Early harvest-aid applications will be underway by the time this issue of Cotton Farming magazine reaches your hands. Harvest-aid application is one of the final, yet most important steps for successful cotton production. Successful defoliation and boll opening can help facilitate timely harvest, optimum yields, and protect fiber quality. However, poor and/or ill-timed defoliation can result in yield and fiber quality losses.
Taking the time to examine your crop thoroughly to determine when harvest-aid applications should be made and what products should be utilized will pay dividends in the end. Although budgets become tight at the end of the year, do not lose money by trying to save money on harvest-aid application. Let your experience guide you as to when to begin applying harvest aids, as well as with product and rate selection.
Picking has begun on the 2012 Arkansas cotton crop. This is one of the earliest cotton crops in Arkansas history. The bulk of this crop was planted in early April due to mild spring weather. Fruit retention is high due to early season optimal temperature and environmental conditions. Insect pressure was mild early this year and was later high in late season especially with plant bugs and spider mites.
There was an average of four plant bug applications per field across the state. Due to the extreme drought and high temperatures, many acres suffered from moisture stress especially in non-irrigated acres. Variability in cotton yields will be high even in irrigated conditions due to water infiltration, soil compaction, nematode populations and other root disorders.
Focus on pinpointing these areas during harvest so nematode samples and deep tillage can be done following harvest. Currently, about 60 percent of the Arkansas cotton crop is above average, 30 percent is fair and 10 percent is poor due to non-irrigated acreage. Overall, I believe Arkansas will end up with an above average cotton yield in 2012.
Most areas of the state had a good deal of rain in July and August this year. The rain has helped us set a good boll load and reduced the amount of residual nitrogen we often have in drier years. A crop with a good boll load is easier to defoliate than a crop with a poor boll load, so hopefully we will see some really nice defoliation this year. Juvenile growth and regrowth potential should be lower than normal due to the reduced residual nitrogen and because the crop is about a week later than normal.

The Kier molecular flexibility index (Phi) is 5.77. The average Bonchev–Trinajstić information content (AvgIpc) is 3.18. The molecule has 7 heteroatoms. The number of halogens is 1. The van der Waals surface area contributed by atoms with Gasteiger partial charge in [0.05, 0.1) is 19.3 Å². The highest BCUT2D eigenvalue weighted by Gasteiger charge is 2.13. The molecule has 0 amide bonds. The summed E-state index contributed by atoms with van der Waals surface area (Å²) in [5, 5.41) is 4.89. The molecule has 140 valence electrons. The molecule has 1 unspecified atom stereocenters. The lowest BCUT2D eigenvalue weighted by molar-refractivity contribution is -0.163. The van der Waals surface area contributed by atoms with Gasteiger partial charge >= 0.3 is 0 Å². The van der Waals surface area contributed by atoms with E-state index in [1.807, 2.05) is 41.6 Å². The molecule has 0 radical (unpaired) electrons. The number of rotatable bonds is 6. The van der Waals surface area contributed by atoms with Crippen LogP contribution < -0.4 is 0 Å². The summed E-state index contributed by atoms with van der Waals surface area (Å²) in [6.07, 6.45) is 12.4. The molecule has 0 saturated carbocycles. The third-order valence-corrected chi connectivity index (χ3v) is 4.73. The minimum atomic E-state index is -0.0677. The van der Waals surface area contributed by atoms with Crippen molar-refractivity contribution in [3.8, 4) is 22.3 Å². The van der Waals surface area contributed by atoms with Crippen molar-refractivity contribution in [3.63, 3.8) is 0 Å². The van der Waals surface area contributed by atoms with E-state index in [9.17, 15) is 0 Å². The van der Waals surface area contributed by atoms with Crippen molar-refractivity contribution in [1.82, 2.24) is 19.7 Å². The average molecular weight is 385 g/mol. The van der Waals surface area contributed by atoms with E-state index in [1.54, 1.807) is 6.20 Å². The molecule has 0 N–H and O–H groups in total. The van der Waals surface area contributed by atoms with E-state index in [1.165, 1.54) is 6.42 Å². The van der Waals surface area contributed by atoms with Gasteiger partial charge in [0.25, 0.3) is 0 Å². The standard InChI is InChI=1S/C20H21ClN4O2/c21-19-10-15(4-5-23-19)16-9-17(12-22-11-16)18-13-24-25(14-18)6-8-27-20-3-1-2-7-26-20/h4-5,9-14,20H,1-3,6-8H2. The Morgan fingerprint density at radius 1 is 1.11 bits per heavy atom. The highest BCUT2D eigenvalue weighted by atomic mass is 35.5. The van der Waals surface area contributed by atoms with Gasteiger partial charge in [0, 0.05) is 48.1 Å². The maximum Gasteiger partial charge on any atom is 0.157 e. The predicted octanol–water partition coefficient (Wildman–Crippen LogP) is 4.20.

The reduced juvenile growth should help our leaf grades as we are less likely to see desiccation occurring during defoliation.
Because of the rainfall this summer, most fields do not have a fruiting gap, and thankfully we will not be trying to chase a top crop like many did for the past two years. Nodes above cracked boll should work well for timing of defoliation. Defoliating at nodes above cracked boll of four will almost never reduce yields in North Carolina.
Producers should cut least mature bolls and look for seed maturity in addition to utilizing nodes above cracked boll. It is quite possible that some of the crop will be ready to defoliate before nodes above cracked boll reaches four where a compact crop has been set.
Although it has been said many times this season, the cotton crop in the Texas High Plains continues to be a “mixed bag.” Most irrigated acres are in fair-to-good condition across the region with some pockets of excellent irrigated cotton showing tremendous yield potential. I was in a drip irrigated cotton field earlier today that was sitting at six to seven nodes above white flower (NAWF) and has been blooming for three-to-four weeks.
Further investigation revealed outstanding first position fruit retention with 95 percent or better. Furthermore, several second and third position fruit was observed. However, most of the irrigated fields that I have seen are at or near physiological cutout (NAWF=5). As far as dryland acres are concerned, the last two weeks of high temperatures and little to no rainfall have taken their toll on the cotton crop. Most dryland fields entered bloom at cutout or reached hard cutout very quickly and are blooming out the top.